Sunday, February 19, 2012

The Grand Nagus And Quark's Mother Hook Up In “Ferengi Love Songs!”

The Good: Funny, Decent plot and character
The Bad: Somewhat predictable character arc.
The Basics: "Ferengi Love Songs" is a charmless tale that simple establishes Zek and Ishka's relationship and cements Rom and Leeta's.

The Ferengi subplot of Star Trek: Deep Space Nine often included episodes that were silly and of little lasting consequence. Until this point, "Rules Of Acquisition" stands out as the Ferengi episode where something of real import occurs. Besides the introduction of the Dominion, the Ferengi episodes do little, but amuse. In "Ferengi Love Songs," Ishka - Quark's mother - returns and little happens, but Quark's business license is renewed.

When Quark's Bar is closed due to a vole infestation, Quark's life seems desolate. He does what anyone in that situation would do; he returns home to visit his mother. Quark arrives on the Ferengi Homeworld to find his mother in a relationship with Grand Nagus Zek. Brunt, the FCA liquidator, employs Quark to break up the aging couple. His offer; break the pair up and get back his business license. Quark, feeling the strain of not being able to do business with other Ferengi, agrees. When Quark succeeds, he discovers that Zek is suffering from memory loss, a condition kept in check by Ishka. Now, Quark must help get the couple back together to thwart Brunt.

The episode does little but restore Quark's business license and establish the relationship between Zek and Ishka. That relationship comes into play in at least two subsequent episodes, but the restoration of Quark's Ferengi business license has remarkably few visible consequences. After all, back in "Business As Usual," Gaila and Hagath did business with Quark despite his lack of a license. Indeed, "Ferengi Love Songs" is one of the last points in the series where Quark is seen doing any business.

Wallace Shawn does an excellent job portraying Grand Nagus Zek. He is funny and he plays the aging Ferengi well, realistically creating bewilderment in a character that has been strong and smart up until now. Even in "Prophet Motive," he was not confused, which makes this new acting territory for Shawn on Star Trek: Deep Space Nine.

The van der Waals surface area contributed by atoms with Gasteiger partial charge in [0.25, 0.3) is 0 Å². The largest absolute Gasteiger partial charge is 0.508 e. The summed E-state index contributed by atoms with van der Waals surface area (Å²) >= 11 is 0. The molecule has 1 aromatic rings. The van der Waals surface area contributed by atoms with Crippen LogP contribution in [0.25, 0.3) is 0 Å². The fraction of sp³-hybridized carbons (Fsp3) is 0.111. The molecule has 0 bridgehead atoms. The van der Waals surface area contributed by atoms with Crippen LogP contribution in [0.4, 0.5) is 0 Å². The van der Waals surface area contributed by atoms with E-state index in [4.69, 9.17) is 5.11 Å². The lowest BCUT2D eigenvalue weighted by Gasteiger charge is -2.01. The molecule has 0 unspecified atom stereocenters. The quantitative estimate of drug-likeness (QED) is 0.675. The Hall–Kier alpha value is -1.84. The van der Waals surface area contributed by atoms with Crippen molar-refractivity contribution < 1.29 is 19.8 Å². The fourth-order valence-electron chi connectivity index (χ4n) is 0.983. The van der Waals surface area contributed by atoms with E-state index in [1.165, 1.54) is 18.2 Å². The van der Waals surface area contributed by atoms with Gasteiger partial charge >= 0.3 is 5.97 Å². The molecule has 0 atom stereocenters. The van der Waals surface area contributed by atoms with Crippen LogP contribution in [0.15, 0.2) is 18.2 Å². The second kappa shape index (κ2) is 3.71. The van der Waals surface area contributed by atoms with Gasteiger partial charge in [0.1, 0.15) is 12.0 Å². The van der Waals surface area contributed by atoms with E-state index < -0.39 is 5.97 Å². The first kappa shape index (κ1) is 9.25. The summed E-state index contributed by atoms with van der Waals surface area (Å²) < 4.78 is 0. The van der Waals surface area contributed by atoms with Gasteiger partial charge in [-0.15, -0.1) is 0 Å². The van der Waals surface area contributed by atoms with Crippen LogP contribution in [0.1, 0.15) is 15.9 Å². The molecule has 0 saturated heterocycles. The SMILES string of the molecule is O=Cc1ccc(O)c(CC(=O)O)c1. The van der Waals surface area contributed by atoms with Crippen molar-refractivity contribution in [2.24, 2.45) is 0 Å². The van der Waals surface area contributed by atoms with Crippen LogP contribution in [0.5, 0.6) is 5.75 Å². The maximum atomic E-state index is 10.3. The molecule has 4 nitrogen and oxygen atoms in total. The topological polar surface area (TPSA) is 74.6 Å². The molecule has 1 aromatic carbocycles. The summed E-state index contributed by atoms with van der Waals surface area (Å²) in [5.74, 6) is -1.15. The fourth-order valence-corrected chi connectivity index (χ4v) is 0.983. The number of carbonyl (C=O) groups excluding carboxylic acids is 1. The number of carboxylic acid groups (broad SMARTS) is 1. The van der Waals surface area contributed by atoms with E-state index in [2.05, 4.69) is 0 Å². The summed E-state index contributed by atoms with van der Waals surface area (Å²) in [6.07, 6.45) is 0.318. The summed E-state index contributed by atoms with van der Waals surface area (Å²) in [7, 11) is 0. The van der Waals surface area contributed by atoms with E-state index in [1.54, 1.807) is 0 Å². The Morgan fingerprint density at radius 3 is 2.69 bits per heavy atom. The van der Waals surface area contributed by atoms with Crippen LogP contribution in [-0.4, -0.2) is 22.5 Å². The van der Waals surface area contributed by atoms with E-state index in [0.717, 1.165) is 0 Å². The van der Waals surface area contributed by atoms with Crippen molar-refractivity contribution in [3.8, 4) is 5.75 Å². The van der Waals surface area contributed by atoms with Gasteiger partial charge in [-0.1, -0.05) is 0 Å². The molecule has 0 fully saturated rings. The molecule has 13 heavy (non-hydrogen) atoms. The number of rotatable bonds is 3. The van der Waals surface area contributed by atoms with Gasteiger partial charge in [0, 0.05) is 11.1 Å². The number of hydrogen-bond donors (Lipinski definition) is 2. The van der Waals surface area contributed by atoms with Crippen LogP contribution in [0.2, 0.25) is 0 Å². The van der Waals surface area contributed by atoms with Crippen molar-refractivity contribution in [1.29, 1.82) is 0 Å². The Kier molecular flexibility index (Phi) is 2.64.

Cecily Adams takes over the role of Ishka in "Ferengi Love Songs," a recasting decision that will last the remainder of the series. Adams does a fine job continuing the character with almost no sense of discontinuity.

Armin Shimerman's portrayal of Quark is fine, but does not stretch his acting wings. Instead, this is Shimerman reminding us how devious Quark can be. In "Ferengi Love Songs," he does that well, though he has done is equally well in the past.

Unfortunately, "Ferengi Love Songs" ends up as a rather average Ferengi episode, not expanding the premises and concepts of the Ferengi beyond what has already been done in previous Ferengi episodes. Indeed, "The Nagus" does more for establishing the Ferengi than "Ferengi Love Songs" does for expanding the race.

In the end, the only reason to watch this episode is for the b-plot. There, Rom and Leeta finally hook up in a meaningful way. Rom manages to propose to Leeta and the relationship takes for good. That b-plot throws the episode over ultimately into the "recommend" category. Were it not for that, the episode would be average without redemption.

As it is, "Ferengi Love Songs" lacks the charm to appeal to those who are not fans of Star Trek: Deep Space Nine or the Star Trek universe. But for those who enjoy the Trek universe, "Ferengi Love Songs" works well to continue the story of the supplemental characters of the series. It's entertaining, but little more than that.

[Knowing that VHS is essentially a dead medium, it's worth looking into Star Trek: Deep Space Nine - The Complete Fifth Season on DVD, which is also a better economical choice than buying the VHS. Read my review of the perfect season by clicking here!


For other Star Trek reviews, please be sure to visit my index page on the subject for an organized list by clicking here!

© 2012, 2007, 2003 W.L. Swarts. May not be reprinted without permission.
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